Some people want it, some people don’t, and many more just don’t seem to care at all.
That was the general consensus of the room on Tuesday night, as Evelyn Novak, superintendent of schools presented findings of a consultation on grade reconfiguration.
“It’s hard to measure pros and cons,” she said, “but certainly some obstacles have been identified as well as some positives.”
A company called PCG was hired by the Chilliwack School District to survey stakeholders, including students, staff, teachers, administrators, parents and the general public in changing the grade configuration. They received about 2,000 comments through various methods, including online submissions and open houses.
The option being studied is moving elementary to a K- Grade 5 model, middle school to a 6-8 model, and high school from 9 to 12. But there was no clear consensus on what everyone wants.
One of the main reasons for the change is to help align with the province’s new curriculum, which requires Grade 6 students to have exploratory learning options, such as tech, trades, and cooking. Elementary schools don’t have the facilities or the resources for such teaching, while middle schools do.
“We believe they would be better included with the sevens and eights to meet those new requirements,” Novak said. She said the Grade 6 students would still have the one main teacher, before starting to split up into a multiple teacher system in Grade 7.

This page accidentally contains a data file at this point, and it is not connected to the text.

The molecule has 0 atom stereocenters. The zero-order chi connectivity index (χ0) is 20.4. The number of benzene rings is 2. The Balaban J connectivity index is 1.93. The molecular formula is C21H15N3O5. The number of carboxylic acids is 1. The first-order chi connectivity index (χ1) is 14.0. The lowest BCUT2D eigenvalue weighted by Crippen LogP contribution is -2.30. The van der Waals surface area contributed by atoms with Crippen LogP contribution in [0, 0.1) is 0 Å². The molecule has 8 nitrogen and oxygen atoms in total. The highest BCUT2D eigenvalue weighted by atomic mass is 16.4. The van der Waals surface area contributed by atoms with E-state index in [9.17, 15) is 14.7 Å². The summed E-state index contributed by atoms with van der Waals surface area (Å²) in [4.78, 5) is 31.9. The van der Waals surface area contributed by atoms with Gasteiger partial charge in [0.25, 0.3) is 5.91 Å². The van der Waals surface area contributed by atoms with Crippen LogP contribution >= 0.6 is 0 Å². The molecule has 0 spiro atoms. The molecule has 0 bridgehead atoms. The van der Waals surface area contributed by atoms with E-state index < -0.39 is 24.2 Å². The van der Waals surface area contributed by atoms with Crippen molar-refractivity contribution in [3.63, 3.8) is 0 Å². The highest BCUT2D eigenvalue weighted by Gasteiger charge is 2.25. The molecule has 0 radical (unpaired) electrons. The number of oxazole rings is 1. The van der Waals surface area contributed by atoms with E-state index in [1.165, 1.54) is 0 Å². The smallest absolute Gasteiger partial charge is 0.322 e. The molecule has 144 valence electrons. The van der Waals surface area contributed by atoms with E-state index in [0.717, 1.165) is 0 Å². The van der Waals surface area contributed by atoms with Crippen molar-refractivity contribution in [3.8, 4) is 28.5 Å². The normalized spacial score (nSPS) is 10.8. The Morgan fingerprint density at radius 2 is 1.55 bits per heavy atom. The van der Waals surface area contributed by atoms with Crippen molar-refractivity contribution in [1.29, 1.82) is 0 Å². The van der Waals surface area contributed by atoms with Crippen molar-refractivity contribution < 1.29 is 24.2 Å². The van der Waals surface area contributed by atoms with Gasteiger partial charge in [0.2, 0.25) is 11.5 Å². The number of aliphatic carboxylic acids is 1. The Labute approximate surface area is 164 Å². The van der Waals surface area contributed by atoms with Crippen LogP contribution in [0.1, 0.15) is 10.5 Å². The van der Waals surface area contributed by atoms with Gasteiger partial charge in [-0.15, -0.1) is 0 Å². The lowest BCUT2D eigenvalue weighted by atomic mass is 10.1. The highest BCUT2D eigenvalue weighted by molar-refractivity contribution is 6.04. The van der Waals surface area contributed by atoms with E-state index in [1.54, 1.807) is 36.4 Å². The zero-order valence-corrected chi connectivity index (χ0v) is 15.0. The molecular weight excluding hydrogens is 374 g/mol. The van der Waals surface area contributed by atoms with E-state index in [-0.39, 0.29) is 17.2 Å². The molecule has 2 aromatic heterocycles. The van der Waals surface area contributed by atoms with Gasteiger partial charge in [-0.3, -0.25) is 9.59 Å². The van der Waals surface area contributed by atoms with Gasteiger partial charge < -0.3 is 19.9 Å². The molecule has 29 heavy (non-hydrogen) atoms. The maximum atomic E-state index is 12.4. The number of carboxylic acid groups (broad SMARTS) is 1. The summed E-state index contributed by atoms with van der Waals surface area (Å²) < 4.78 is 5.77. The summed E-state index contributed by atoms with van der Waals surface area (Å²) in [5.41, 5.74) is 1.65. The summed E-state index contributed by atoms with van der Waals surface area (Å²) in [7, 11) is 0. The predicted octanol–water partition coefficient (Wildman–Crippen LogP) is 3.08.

It’s also thought that taking Grade 6 out of local elementary schools could help alleviate capacity issues. However, Novak underlined that capacity is not the sole reason for the district to consider this massive change.
“We need additional spaces in our school district and we will continue to advocate for additional space,” she said. “Capacity is not the singular deciding force behind why this is happening.”
Chilliwack wouldn’t be the first B.C. district to adopt this configuration. Abbotsford and Kelowna are both in different stages of rolling out similar models. And while they can look to those districts for examples of what could work, no two districts are alike. Novak said they will continue to study the feasibility of the change.
“We have many questions still that are not in this report,” she said.
There are some very important logistics that would need to be worked out, she said, including those around transportation, catchment areas, scheduling, staffing, timetables and funding.
“A careful, thoughtful, consultative and strategic planning process would need to engaged to work out all of the details and impact.”
Trustee Bob Patterson said the focus should be on student success.
“It’s what goes on within (classrooms),” he said. “We have to reach each individual student so that they can be the best they can be.”
He also said they need to think “long term so that in five years we’re not looking at this again.”
Lee-Anne Clarke, president of the Chilliwack Teachers’ Association, agreed.
“The CTA has no official opinion, but our members have a variety of opinions and I think that’s healthy,” she said, adding that “changing changing configuration will not improve achievement.”
It’s the student-teacher relationship that makes learning happen, she said.
She also stressed that this is a major decision and one that will once again provide challenges to teachers.
“They have change fatigue,” she said of local teachers. “Every year something is being changed. I just really urge you to do it in a reasonable way. (There will be) changes in jobs as it is put in place, and having a plan going forward would make people more safe in their jobs in the future.”
Trustee Walt Krahn made a motion to bring the reconfiguration information back as an action item for the next board meeting, on March 7. Previously, Novak had mentioned it would be possible to reconfigure by September 2017.